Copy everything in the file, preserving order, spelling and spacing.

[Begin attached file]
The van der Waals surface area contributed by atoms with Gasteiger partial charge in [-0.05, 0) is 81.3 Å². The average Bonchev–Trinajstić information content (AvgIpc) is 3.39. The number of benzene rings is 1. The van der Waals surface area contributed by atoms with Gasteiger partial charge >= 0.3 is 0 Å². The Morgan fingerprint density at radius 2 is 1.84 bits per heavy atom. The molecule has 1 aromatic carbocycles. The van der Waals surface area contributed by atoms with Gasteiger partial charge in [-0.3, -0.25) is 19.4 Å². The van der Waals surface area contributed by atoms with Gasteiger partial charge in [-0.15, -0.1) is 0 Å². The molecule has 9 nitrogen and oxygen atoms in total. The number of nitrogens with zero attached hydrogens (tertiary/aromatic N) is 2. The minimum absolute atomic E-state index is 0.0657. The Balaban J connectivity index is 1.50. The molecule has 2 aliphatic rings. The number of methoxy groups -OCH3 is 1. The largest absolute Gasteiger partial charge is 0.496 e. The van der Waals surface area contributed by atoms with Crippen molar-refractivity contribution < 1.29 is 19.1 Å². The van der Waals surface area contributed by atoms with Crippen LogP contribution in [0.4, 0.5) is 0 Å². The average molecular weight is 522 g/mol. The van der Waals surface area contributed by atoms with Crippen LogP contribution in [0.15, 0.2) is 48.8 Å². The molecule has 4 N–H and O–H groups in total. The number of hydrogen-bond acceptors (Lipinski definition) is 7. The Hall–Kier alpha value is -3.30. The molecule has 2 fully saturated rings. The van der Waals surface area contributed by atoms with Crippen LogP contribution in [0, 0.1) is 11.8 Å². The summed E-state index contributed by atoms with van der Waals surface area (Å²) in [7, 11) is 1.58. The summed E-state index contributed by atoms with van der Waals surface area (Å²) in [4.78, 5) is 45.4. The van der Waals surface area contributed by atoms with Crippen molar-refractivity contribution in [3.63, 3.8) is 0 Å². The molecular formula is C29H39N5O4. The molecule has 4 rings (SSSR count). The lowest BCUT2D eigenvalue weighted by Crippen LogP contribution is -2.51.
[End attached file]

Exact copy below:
The van der Waals surface area contributed by atoms with Gasteiger partial charge in [-0.05, 0) is 81.3 Å². The average Bonchev–Trinajstić information content (AvgIpc) is 3.39. The number of benzene rings is 1. The van der Waals surface area contributed by atoms with Gasteiger partial charge >= 0.3 is 0 Å². The Morgan fingerprint density at radius 2 is 1.84 bits per heavy atom. The molecule has 1 aromatic carbocycles. The van der Waals surface area contributed by atoms with Gasteiger partial charge in [-0.3, -0.25) is 19.4 Å². The van der Waals surface area contributed by atoms with Gasteiger partial charge in [-0.15, -0.1) is 0 Å². The molecule has 9 nitrogen and oxygen atoms in total. The number of nitrogens with zero attached hydrogens (tertiary/aromatic N) is 2. The minimum absolute atomic E-state index is 0.0657. The Balaban J connectivity index is 1.50. The molecule has 2 aliphatic rings. The number of methoxy groups -OCH3 is 1. The largest absolute Gasteiger partial charge is 0.496 e. The van der Waals surface area contributed by atoms with Crippen molar-refractivity contribution < 1.29 is 19.1 Å². The van der Waals surface area contributed by atoms with Crippen LogP contribution in [0.4, 0.5) is 0 Å². The average molecular weight is 522 g/mol. The van der Waals surface area contributed by atoms with Crippen LogP contribution in [0.15, 0.2) is 48.8 Å². The molecule has 4 N–H and O–H groups in total. The number of hydrogen-bond acceptors (Lipinski definition) is 7. The Hall–Kier alpha value is -3.30. The molecule has 2 fully saturated rings. The van der Waals surface area contributed by atoms with Crippen LogP contribution in [0, 0.1) is 11.8 Å². The summed E-state index contributed by atoms with van der Waals surface area (Å²) in [7, 11) is 1.58. The summed E-state index contributed by atoms with van der Waals surface area (Å²) in [4.78, 5) is 45.4. The van der Waals surface area contributed by atoms with Crippen molar-refractivity contribution in [3.63, 3.8) is 0 Å². The molecular formula is C29H39N5O4. The molecule has 4 rings (SSSR count). The lowest BCUT2D eigenvalue weighted by Crippen LogP contribution is -2.51.